When Life Gets Too Busy, Meaningful Relationships Die

Cellphone familyWe live in a fast-paced culture in the United States. We are constantly busy going places in person or online, without enough time to do all we desire.

These days, I see a lot of families eating out due to their busy schedules. It also seems to be the norm for everyone to have their heads buried in their electronic devices while they wait on their food. There is more conversation with the server than among family members.

This fast-paced life has contributed to the demise of meaningful relationships in our lives. We either do not know how to connect in a meaningful way, or are not willing to take the time to do so, because the process is too slow. Instead we Facebook, tweet, Instagram, snapchat, WeChat, WhatsApp and Pinterest our relationships. Some of us will more quickly answer a text than return a phone call because it is too time consuming. And sadder still – many of us wear that sentiment as a badge of honor.

The consequences of this fast lifestyle are everywhere. Two people working out differences in their marriage can’t withstand the challenges because they do not want to take the time required to build a deep and lasting relationship. Ask any couple who has survived the challenges of two broken people trying to live in harmony and love, and they will tell you it takes time, presence and patience.

The consequences of this fast-paced life also can be seen in the relationships between children and their parents, and how they relate to the world. Many kids do not know how to relate to others because they are not experiencing meaningful relationships at home. They may live under one roof, but they are in their own busy worlds. Then when one of the kids gets in trouble, either in school or with the law, the parents are often shocked. At the core of the shock is usually a lack of meaningful relationship. I am not saying that children with meaningful relationships at home and the skills in developing healthy relations outside the home do not mess up, because they do. What I am saying is that children with neglected relationships are more likely to shock their parents.

What can you do to either slow down and develop meaningful relationships, or keep the fast-paced life from overtaking your life and family?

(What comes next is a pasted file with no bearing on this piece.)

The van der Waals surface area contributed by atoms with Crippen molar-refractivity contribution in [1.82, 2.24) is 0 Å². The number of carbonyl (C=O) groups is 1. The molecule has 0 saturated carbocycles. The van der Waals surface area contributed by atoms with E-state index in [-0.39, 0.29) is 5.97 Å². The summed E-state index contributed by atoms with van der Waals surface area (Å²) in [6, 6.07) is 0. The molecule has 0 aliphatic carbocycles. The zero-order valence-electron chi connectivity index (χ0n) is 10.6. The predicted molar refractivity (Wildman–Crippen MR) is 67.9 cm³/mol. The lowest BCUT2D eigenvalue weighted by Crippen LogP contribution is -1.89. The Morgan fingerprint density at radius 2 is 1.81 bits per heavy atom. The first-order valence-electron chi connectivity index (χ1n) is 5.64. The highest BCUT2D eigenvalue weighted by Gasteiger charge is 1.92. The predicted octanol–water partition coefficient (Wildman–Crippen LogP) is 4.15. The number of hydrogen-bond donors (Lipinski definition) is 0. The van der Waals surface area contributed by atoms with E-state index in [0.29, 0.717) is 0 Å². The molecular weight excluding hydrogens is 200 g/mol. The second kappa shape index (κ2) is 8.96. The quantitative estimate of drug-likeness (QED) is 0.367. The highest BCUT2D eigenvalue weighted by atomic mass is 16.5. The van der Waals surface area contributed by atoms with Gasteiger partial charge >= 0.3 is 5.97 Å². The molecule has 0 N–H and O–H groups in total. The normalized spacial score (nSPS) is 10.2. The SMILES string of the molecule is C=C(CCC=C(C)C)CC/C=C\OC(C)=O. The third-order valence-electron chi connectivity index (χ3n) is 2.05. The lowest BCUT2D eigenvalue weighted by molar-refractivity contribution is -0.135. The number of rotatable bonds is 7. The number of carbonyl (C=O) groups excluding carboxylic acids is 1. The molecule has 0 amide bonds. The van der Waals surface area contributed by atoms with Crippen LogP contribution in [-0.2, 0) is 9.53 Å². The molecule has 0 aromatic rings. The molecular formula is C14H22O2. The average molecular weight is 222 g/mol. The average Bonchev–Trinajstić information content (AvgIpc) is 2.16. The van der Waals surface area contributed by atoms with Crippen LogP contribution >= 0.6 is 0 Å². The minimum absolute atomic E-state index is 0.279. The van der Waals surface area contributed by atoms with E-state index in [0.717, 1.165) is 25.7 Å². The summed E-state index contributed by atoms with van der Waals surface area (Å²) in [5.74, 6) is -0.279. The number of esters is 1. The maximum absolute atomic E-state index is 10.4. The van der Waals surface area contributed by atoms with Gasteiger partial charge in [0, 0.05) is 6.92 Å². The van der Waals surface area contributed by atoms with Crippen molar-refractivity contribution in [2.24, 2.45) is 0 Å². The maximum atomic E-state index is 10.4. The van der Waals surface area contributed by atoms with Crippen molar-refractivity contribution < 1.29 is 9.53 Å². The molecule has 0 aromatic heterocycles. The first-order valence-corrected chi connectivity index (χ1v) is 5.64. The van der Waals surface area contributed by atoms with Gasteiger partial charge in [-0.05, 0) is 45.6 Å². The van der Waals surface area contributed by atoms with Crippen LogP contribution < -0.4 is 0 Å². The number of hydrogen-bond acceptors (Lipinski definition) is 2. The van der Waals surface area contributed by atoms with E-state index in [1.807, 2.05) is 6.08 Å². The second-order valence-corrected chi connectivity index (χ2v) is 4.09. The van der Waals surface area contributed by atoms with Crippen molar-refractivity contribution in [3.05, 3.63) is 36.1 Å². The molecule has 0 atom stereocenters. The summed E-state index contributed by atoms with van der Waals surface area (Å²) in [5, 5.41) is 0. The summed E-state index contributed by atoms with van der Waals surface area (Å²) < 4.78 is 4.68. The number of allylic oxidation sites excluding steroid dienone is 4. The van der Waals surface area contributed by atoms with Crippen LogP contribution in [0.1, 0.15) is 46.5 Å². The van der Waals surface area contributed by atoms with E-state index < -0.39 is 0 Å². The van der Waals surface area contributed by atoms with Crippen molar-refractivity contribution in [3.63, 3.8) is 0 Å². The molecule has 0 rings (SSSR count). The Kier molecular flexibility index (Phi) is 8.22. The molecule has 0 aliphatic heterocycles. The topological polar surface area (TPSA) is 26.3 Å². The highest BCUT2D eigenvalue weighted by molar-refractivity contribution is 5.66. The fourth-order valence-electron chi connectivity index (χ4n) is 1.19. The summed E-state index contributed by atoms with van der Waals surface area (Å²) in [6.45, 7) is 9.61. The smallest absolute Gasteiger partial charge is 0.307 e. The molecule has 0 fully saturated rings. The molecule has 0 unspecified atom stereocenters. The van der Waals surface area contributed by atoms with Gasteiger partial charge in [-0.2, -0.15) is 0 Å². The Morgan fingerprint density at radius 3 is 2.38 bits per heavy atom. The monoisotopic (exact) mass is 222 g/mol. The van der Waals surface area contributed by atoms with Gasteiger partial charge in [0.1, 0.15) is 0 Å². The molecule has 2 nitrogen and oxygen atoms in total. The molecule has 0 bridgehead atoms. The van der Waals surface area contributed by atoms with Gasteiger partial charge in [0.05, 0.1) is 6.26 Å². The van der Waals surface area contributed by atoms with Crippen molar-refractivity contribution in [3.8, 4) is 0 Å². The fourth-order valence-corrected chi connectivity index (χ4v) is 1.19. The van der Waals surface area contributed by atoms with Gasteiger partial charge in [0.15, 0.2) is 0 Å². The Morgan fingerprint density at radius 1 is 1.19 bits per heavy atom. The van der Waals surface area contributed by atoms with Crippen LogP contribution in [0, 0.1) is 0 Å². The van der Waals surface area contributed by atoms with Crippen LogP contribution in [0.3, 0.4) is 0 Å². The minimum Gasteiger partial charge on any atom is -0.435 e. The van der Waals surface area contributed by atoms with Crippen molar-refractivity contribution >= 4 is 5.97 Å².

Be intentional. This has to be the starting place. You have to become intentional about taking control of your life, and start making the choices and changes that will lead to the life you want. You cannot say you will be home for dinner with your family two nights a week and not know which two nights they are. You have to be intentional by identifying those nights. You must be intentional with the steps you must take to slow down in order to develop meaningful relationships with people in your life.

Control the social media. You may be getting bits and pieces from it, but it does not develop deep meaningful relationships. That requires time, energy, presence and patience. Resist the temptation to have it at the table during meals whether at home, the restaurant or someone else’s home. Of course there are exceptions when you are expecting an important call or text that you have to take. And when that is case then you should say so.

Also avoid having it interrupt conversations. We have become so used to looking at our phone during a conversation and calling it multi-tasking that we do not even think of it as inappropriate anymore. I call it disrespectful of the person you are conversing with, rather than multi-tasking. Again, if you are expecting an urgent call or text then say so. Along with being a life and leadership coach, I am also a stay at home dad, and when I am meeting someone during school hours I always try to make sure I say to the person, “If my daughter’s school calls, I will have to take it.”

Give your undivided attention when in a conversation. We have the tendency to look past people when they are talking. Look them in the eyes, pay attention to their words and body language. How many times have you asked someone how they are doing, but then you don’t listen long enough, look them in the eyes or pay attention to their body language to really know how they are? Many of us say, “Hi, how are you doing?” to get past the guilt of others thinking we do not care, and so we can get on with our fast-paced life. Giving others your undivided attention demands that you slow down, which is uncharacteristic, and sometimes painful, for those accustomed to life in the fast lane.

Let me challenge you for the coming week to, 1) cut back on social media as a means of building relationships, 2) give your undivided attention to everyone you talk to and 3) be intentional about developing meaningful relationships by being present, patient and unhurried.

If you would like help in achieving your goals in any area of your life, call us at 208-880-0307 or email us at errol@errolcarrim.com to schedule a complimentary coaching session. To read Errol’s other posts, visit Christ-Centered Life Coaching.

Photo credit: Artotem / Foter / CC BY